Of course- all this assumes the illuminator knows how to read the manuscript text in the first place.
    Thanked by 1CHGiffen
  • In the conclusion of the document posted early on in this thread, our Holy Father writes:
    I would like to conclude my remarks with a fine quotation from Mahatma Gandhi which I recently found in a calendar. Gandhi mentions the three “living areas” of the cosmos and notes that each of these involves a specific manner of existing. Fish live in the sea, and they are silent. Animals on earth below, bark and bray. But the birds who inhabit the heavens sing. Silence is proper to the sea, braying is proper to the earth, and singing belongs to heaven. But man has a share in all three, for within himself he bears the depths of the sea, the burden of the earth and the heights of heaven. Hence he possesses all three properties: silence, bellowing and singing.

    Today, I would like to add, we see that for man deprived of transcendence there remains only braying, because he desires to be earth arid nothing more, indeed tries to make the heavens and the ocean deep to be his earth. True liturgy, the liturgy of the communion of saints, gives man once again his completeness. It instructs him once again in silence and in singing by opening for him the depths of the sea and by teaching him to fly—the existence of the angels. By “lifting up the heart;” true liturgy allows the buried song to resound in man once again. Indeed, we could now actually say that true liturgy can be recognized by the fact that it liberates from everyday activity and restores to us both the depths and the heights: silence and singing. True liturgy is recognizable because it is cosmic and not limited to a group. True liturgy sings with the angels, and true liturgy is silent with the expectant depths of the universe. And thus true liturgy redeems the earth.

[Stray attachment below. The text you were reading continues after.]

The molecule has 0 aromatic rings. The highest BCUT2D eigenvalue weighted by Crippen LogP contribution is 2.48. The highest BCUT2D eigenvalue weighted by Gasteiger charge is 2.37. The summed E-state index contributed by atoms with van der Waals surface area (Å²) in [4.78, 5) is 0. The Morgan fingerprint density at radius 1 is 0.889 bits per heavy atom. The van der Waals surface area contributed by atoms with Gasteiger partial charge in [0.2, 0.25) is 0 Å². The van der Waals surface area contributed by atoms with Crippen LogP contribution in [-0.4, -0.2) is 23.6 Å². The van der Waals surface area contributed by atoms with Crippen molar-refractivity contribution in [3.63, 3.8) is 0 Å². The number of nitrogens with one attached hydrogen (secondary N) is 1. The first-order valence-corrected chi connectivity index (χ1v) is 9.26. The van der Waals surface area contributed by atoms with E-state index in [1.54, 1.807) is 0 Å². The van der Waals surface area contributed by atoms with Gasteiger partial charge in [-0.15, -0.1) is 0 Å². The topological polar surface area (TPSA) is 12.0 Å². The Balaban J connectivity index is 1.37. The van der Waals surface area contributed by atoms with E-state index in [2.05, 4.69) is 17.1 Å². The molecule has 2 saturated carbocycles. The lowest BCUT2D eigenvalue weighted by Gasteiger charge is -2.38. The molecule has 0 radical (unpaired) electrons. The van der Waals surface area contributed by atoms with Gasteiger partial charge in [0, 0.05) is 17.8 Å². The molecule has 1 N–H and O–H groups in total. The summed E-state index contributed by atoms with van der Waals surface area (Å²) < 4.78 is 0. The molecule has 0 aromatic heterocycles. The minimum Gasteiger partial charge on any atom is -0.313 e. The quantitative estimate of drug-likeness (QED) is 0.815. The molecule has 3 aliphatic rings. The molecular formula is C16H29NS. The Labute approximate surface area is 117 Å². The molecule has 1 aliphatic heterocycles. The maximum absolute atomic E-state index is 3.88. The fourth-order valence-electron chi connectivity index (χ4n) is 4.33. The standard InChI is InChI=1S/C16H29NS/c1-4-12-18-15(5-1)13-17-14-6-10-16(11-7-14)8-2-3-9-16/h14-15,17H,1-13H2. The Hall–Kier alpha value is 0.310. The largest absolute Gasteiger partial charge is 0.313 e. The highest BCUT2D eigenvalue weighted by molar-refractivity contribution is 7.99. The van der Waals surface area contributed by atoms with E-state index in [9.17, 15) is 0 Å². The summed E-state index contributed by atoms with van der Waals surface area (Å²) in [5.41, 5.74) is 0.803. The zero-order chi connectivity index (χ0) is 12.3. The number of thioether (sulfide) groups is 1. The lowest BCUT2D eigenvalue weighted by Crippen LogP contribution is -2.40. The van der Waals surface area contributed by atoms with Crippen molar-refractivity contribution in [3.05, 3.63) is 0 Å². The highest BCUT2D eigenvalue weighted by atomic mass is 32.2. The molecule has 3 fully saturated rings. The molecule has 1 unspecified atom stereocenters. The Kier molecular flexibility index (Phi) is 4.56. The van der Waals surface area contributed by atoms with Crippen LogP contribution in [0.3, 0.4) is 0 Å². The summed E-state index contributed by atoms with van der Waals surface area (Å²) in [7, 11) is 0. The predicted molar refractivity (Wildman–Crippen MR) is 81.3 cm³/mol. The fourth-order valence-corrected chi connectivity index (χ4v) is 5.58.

I think we do have to be "lifted above ourselves" to realize sacred music and not all of us can find that within us to create such music. But when you experience it you know it. Our family had the privilege of assisting at the Holy Mass twice this past weekend at the Oratory of St. Francis de Sales in St. Louis for the occasion of our daughter's Confirmation. This was sacred music.

    I'm the "choir director" at a small parish in rural Tennessee. We are light years from realizing anything close to these heights of sacred music. But as long as I can choose the music I'll avoid the profane and do the best we can with the sacred.

    Kathy
  • You'd be surprised how easy Gregorian Chant mass ordinaries are. Everyone sings the same melody, there is no accompaniment and the text drives the tempo and rhythm. The key is to make sure that people don't drag it out. You'd be surprised how many people think that Gregorian Chant is meant to be some sort of long drawl.